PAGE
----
(e) Except for one country, no responses indicate treatment of human rights as a separate subject in schools. The only examples of human rights being treated as a separate subject at the university level were in the programmes of specialized human rights institutes;
(f) The Decade has raised awareness of the potential for human rights education through extra-curricular activities but examples so far involve activities confined mainly to the schools themselves. The scope for extra-curricular activities that reach out from the school to the community and family remains largely underutilized;
(g) The evaluation of activities for human rights education is still very rarely carried out. For instance, the evaluation of human rights education in schools takes place only as part of the regular evaluation process within the school or the Ministry of Education, and not as a separate issue;
(h) Human rights education in the preservice and in-service training of professional groups, as reported, is very limited. In particular, governmental officials need to be aware of all legal reforms, especially those concerned with human rights. While some human rights training is reported with regard to law enforcement, the administration of justice and prison officials, it is less so with regard to officials working in ministries relating to the economy and social welfare, although they also need an adequate understanding and knowledge of human rights practices in order to integrate them into their daily professional activities.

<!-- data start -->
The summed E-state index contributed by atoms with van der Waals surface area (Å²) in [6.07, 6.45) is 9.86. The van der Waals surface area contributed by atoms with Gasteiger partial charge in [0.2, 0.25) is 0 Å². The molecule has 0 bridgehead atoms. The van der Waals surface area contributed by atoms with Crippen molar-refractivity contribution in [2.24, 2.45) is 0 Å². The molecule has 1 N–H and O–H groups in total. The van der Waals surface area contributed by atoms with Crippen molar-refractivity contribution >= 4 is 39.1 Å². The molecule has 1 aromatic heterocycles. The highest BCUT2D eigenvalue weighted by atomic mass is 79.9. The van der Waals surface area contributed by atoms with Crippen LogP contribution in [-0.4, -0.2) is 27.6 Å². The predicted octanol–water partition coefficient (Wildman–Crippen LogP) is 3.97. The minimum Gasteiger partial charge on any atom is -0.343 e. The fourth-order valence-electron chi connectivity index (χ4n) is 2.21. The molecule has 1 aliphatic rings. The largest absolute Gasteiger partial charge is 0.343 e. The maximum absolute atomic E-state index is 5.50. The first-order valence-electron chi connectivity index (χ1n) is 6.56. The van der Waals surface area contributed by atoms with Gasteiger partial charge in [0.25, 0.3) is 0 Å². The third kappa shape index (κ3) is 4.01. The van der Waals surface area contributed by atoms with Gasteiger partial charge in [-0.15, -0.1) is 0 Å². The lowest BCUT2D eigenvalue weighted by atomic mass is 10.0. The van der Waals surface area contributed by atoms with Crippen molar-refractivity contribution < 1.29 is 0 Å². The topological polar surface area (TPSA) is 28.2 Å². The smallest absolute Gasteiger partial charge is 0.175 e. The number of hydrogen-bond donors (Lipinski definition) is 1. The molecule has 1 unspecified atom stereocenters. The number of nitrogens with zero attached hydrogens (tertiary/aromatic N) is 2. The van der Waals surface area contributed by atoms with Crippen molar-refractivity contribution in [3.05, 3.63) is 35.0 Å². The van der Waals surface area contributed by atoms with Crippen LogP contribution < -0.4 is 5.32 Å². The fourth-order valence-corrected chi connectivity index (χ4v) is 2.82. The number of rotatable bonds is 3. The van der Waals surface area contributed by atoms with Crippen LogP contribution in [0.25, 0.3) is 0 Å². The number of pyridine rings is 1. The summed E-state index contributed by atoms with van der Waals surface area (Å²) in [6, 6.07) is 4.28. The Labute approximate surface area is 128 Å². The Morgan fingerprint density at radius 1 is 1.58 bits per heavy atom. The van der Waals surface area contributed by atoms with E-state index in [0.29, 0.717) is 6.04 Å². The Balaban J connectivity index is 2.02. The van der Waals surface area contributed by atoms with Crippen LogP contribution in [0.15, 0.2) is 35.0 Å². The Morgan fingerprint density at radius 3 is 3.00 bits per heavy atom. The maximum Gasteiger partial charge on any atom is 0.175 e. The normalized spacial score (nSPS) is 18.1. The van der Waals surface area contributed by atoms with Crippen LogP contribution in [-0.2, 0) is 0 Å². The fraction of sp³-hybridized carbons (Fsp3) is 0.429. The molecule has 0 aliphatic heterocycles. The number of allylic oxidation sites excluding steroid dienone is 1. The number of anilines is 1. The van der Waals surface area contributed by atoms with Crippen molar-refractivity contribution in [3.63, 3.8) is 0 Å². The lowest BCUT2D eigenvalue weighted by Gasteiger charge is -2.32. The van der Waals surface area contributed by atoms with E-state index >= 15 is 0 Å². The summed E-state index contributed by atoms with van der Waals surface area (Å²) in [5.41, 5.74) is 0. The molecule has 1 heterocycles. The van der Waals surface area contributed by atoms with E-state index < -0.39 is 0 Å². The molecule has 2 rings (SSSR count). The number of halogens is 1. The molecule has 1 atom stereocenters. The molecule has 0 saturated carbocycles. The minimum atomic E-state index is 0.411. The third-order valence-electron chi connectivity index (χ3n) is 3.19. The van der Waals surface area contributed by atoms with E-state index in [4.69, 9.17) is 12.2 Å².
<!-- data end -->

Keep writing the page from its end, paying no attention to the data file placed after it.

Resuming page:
IV. Reviewing the first five years: international experience
97. The present section provides an analysis of the responses to the questionnaires by intergovernmental organizations and non-governmental organizations. It focuses on the contribution of the United Nations system, given the specific role attributed to it by the General Assembly which, in proclaiming the Decade, invited the specialized agencies and United Nations programmes to contribute, within their respective spheres of competence, to the implementation of the Plan of Action for the Decade (resolution 49/184, para. 10). The World Conference on Human Rights had previously urged all United Nations organs, bodies and the specialized agencies whose activities deal with human rights to cooperate in order to strengthen, rationalize and streamline their activities.9
98. Only 16 intergovernmental organizations (all except one belonging to the United Nations system) of the 42 to which the questionnaire was addressed responded, hence the information provided has been supplemented with data gathered from other sources. In addition, responses were received by 40 non-governmental organizations which defined themselves as international.